Derek Hunter

You have to give progressives credit. They’re nothing if not thorough. When an opportunity to limit the Second Amendment presented itself in the Sandy Hook massacre, regardless how tasteless it was to exploit that opportunity, they went full bore toward their goal.

Sen. Diane Feinstein, D-Calif., introduced sweeping so-called “assault weapons” ban legislation this week that would place unprecedented restrictions on individuals’ rights to own, use, sell and even pass along already owned firearms to family members. But given where things stand now in the polls and political atmosphere, that legislation will go nowhere.

But the Constitution and the will of the people matter little to a progressive with an opportunity.

If they were at all interested in the democracy they routinely claim to champion, they would accept the will of voters and engage in an effort to change minds and the Constitution to reflect their wishes. But much like a three-card Monte street hustler, they pursue the debate over this proposed legislation merely to draw our attention away from what they really seek to do.

While the media focused on Sen. Feinstein’s legislation and President Obama’s dog-and-pony show – complete with children for props and “executive initiatives” that amount to no more than a to-do list for himself –, the real progressive attack on the Second Amendment churns on beneath the radar.

Progressive politicians across the country are attempting to launch a stealth war against gun manufacturers, trying to harm them financially because they can’t legislatively.

Philadelphia Mayor Michael Nutter has the city moving to divest its pension fund from weapons and ammunitions companies in an attempt to pressure them to agree to more controls on their businesses. But Nutter isn’t alone, a growing list of progressive politicians from across the country are using their workers’ pensions, their retirement savings, like chips in a game of high-stakes poker.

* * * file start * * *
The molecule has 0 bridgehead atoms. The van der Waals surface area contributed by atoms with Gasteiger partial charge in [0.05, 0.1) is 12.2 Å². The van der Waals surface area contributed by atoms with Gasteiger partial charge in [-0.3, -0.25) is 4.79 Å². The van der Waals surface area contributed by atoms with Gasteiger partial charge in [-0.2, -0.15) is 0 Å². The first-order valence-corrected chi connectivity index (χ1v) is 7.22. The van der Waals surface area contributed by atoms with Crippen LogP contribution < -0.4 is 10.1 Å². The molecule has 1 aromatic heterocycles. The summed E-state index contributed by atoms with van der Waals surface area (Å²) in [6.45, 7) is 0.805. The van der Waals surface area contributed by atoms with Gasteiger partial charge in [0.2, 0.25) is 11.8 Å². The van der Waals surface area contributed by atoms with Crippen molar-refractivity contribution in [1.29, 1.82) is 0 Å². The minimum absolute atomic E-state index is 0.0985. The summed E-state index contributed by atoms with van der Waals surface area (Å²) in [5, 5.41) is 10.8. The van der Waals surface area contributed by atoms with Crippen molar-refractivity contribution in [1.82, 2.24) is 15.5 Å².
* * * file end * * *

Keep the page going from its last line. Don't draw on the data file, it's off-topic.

By pulling, or threatening to pull, hundreds of millions of dollars in investments from manufacturers, it threatens to take stock prices artificially low. They’re willing to play politics with the retirement of their workers in order to advance their agenda. But the full-frontal assault on their stock price isn’t the only stealth avenue they’re seeking.

Chicago’s Rahm Emanuel, mayor of the murder capital of the world, is taking a second line of attack by putting pressure on banks to stop their financial involvement with weapons manufactures until they capitulate to the progressive will.

Emanuel, the president’s former chief of staff, wouldn’t dare make such a move if he didn’t have the blessing of the White House.


Derek Hunter

Derek Hunter is Washington, DC based writer, radio host and political strategist. You can also stalk his thoughts 140 characters at a time on Twitter.